Record Company Location: Detroit, Michigan
Info: No, it’s not a Christmas album. It’s an album released at Christmas consisting of 18 tracks by 18 artists.
“Indie pop quartet All About Chad featured guitarist Asif Chaudhri, singer Ben Reiser, bassist Chad Pilieri, and drummer Jason Schreiber. After the release of the ‘Chad's Very First Record’ single on Jeezus Peezus Records in 1991, the Brooklyn band set out to record their debut full-length. THIS THAT & THE OTHER THING was released in 1989, and was followed by 1991's THE SCOUTING PARTY. 1992 saw the unveiling of the quirky JELLY SLIDE EP. They continued in 1993 with the ‘Chad's Got an Earring’ single on It's Only Pop Music Records. Big Pop Records released the band's swan song, DOWN IN FRONT, in 1995. Recorded and produced by the band, the disc showcased the band's endearing brand of indie pop music. The group called it quits soon after, but not before an impressive appearance on March Records' stellar POP AMERICAN STYLE compilation in 1996 with the catchy ‘Japanese Couple in Reverse.’” — Artist Biography by Stephen Cramer, All About Music
“The Futureman only finds and releases the most vital and raw recordings from the field. He asks for no thanks or special notice. However, tip your hats or raise your glasses their way: Futureman Records, The Vanguard of the People.”
Another song by All About Chad
Price: FREE Download of 18-Track Album
Genre: Rock. Power Pop.
FREE! "IT'S A FUTUREMAN X-MAS" LABEL SAMPLER!
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Michelle in AZ
Inspired by @middleageriot.
Why do the people most convinced that God will protect them always need to carry guns?
Because "the Great Gun Profi(teer)", Saint Wayne of NRA (a.k.a LaPierre), preaches every day in his Italian silk vestments from the summit of Mount Greedy “… and on the thirteenth-day GOD (had his hands full of unborn fetuses) created the holy hand grenade of Antioch, big bombs, blessed guns, holey bullets, and the second amendment to allow all Americans to kill "evil-doers" and give any innocents an express trip to the promised land of eternal life death as their reward for being in the line of cleansing fire.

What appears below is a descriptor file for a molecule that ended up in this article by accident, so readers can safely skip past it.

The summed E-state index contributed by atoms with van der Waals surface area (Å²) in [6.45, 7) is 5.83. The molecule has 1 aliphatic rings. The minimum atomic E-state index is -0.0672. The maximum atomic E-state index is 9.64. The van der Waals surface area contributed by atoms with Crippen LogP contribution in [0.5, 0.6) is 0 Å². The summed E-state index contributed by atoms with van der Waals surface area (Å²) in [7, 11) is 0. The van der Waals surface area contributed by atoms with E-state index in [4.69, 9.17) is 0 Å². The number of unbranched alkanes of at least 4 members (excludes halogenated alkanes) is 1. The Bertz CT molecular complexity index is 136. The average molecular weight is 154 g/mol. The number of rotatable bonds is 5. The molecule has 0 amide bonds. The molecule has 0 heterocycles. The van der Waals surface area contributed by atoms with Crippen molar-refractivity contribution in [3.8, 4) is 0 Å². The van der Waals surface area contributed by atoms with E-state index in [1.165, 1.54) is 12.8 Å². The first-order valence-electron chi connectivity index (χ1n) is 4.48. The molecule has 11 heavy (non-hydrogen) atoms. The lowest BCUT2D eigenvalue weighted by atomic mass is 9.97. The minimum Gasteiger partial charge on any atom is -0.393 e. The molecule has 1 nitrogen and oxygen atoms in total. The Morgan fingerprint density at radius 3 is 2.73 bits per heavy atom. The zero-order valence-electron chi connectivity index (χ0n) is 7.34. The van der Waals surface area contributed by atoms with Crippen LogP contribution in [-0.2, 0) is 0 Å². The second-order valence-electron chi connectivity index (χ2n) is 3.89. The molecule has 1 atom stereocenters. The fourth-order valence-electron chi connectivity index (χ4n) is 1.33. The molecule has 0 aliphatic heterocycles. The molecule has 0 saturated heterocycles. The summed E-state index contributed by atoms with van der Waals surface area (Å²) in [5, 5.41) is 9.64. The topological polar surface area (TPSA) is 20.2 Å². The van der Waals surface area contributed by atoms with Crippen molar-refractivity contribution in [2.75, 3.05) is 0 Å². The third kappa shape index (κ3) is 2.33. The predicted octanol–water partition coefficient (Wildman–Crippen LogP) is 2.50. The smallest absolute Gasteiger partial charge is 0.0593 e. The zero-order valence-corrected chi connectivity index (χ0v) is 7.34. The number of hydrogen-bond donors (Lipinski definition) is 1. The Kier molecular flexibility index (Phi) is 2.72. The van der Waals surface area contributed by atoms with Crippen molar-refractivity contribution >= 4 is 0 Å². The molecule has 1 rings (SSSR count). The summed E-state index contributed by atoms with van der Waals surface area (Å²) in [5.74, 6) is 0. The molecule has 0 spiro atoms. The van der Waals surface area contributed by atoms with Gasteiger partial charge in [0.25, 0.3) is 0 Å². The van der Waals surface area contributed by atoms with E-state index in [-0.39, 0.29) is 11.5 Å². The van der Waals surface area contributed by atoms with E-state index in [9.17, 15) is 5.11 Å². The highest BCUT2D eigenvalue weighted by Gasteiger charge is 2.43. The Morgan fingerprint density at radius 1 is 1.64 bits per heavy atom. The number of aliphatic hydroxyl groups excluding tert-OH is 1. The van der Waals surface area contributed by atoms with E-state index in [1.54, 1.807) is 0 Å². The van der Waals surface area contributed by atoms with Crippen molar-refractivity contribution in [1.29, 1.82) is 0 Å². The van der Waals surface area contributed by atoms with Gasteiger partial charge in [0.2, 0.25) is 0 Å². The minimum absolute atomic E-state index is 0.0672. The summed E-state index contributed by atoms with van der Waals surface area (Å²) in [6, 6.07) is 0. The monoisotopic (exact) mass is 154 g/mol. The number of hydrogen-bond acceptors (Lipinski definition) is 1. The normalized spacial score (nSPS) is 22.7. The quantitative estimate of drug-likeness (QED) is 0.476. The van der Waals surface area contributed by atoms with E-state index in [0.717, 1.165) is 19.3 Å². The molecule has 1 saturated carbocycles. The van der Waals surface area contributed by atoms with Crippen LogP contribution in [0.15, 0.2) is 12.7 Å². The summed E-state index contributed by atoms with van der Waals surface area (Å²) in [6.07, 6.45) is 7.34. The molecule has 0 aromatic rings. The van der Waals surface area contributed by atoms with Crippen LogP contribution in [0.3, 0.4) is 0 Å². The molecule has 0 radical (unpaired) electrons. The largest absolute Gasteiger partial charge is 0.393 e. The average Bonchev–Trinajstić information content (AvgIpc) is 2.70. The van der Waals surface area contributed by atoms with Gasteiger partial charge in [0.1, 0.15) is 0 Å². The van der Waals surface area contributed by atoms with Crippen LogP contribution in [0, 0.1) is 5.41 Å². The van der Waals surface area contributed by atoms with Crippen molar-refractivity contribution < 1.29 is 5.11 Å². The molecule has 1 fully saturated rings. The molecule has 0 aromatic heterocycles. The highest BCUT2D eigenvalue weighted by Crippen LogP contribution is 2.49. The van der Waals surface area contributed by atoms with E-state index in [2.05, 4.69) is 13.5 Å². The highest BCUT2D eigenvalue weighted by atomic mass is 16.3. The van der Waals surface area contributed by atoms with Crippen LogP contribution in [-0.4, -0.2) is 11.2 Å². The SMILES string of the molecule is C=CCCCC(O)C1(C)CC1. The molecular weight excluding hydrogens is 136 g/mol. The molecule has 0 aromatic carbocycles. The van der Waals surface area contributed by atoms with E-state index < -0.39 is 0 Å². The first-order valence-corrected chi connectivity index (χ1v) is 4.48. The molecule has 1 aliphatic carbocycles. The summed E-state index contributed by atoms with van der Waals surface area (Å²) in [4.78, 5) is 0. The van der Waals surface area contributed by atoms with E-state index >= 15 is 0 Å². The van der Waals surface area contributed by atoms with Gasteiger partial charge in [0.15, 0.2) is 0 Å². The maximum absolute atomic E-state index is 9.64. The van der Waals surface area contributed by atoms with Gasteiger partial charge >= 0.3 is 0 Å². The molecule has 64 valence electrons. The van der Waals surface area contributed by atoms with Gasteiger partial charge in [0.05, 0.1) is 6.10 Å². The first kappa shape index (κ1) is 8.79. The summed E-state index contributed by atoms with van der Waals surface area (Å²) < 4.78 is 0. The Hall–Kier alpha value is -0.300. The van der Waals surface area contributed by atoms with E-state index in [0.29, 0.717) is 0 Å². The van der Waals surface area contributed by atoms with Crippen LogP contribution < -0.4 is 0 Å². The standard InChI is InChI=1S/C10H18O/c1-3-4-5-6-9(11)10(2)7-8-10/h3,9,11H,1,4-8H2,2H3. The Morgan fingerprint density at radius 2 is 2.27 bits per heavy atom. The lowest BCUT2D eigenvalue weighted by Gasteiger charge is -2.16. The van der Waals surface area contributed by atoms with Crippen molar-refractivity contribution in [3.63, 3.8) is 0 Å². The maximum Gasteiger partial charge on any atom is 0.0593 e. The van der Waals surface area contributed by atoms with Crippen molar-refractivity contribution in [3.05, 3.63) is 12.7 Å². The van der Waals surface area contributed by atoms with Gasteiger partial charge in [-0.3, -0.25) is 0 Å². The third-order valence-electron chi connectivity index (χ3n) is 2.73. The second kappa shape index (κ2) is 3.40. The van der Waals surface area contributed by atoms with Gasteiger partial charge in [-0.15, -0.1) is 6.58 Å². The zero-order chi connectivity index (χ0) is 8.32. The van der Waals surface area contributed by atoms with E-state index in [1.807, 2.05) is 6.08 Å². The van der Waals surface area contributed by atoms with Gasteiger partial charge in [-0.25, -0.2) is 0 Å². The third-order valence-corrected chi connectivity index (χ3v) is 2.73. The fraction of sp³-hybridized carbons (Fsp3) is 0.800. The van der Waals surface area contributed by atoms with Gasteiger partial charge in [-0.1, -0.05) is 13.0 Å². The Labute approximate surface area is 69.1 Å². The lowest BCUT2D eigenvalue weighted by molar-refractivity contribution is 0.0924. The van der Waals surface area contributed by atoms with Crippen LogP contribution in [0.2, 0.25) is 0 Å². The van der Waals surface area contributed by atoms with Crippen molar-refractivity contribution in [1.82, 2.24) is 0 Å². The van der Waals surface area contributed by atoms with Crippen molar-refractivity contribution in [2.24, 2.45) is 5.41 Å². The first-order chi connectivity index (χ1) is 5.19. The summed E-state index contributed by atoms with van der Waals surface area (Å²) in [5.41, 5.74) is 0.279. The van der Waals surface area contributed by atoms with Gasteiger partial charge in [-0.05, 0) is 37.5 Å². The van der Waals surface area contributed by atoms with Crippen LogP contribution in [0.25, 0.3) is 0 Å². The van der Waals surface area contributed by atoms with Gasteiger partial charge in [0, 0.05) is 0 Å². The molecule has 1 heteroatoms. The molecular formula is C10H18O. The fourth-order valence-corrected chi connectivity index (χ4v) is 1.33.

Billy in Cypress U.S.A.
Jeannie the Teed-Off Temp
We are all only temporarily able bodied.
that Mad Cat, JD
In The Chaos Household
The defective rooster was in fine voice this afternoon when the sun finally popped out.
Class Of 2021
Rock & Roll HOF
The Rock & Roll Hall of Fame has pulled the curtain back on six inductees who’ll be formally ushered in as the class of 2021, with Jay-Z, the Go-Go’s, Tina Turner, Todd Rundgren, Carole King and Foo Fighters all invited to make the trip to Cleveland this October.
Notably, the hall will also welcome several other artists that did not appear on the general ballot this year but are being inducted in other categories, including two artists that have been repeatedly nominated in the past without being voted in, Kraftwerk and LL Cool J.
Among the main crop of performer inductees, women were voted into three of six slots — representation that’s likely to be welcomed after years of complaints that rock’s female pioneers have gone underrepresented — and two out of six are Black artists.
Among the main crop of a half-dozen inductees, King and Turner are receiving their second inductions. Tina Turner was voted into the hall all the way back in 1991 as half of the duo Ike and Tina Turner. King’s previous induction goes back even a year prior to Turner’s. She was brought in as half of a duo, too, when she was inducted along with former partner Gerry Goffin in the songwriting category in 1990. Neither had ever been nominated as a solo artist until this year.
Todd Rundgren got the nod on only his third nomination, although he became eligible in 1996; he was previously nominated in 2019 and 2020. King was previously nominated as a performing artist only once before this year, remarkably… all the way back in 1989.
Rock & Roll HOF
Prop Revealed Yo Be Real
A shrunken head used as a prop in the 1979 John Huston film Wise Blood has been authenticated as a real human head after being on display at a university in Georgia for decades.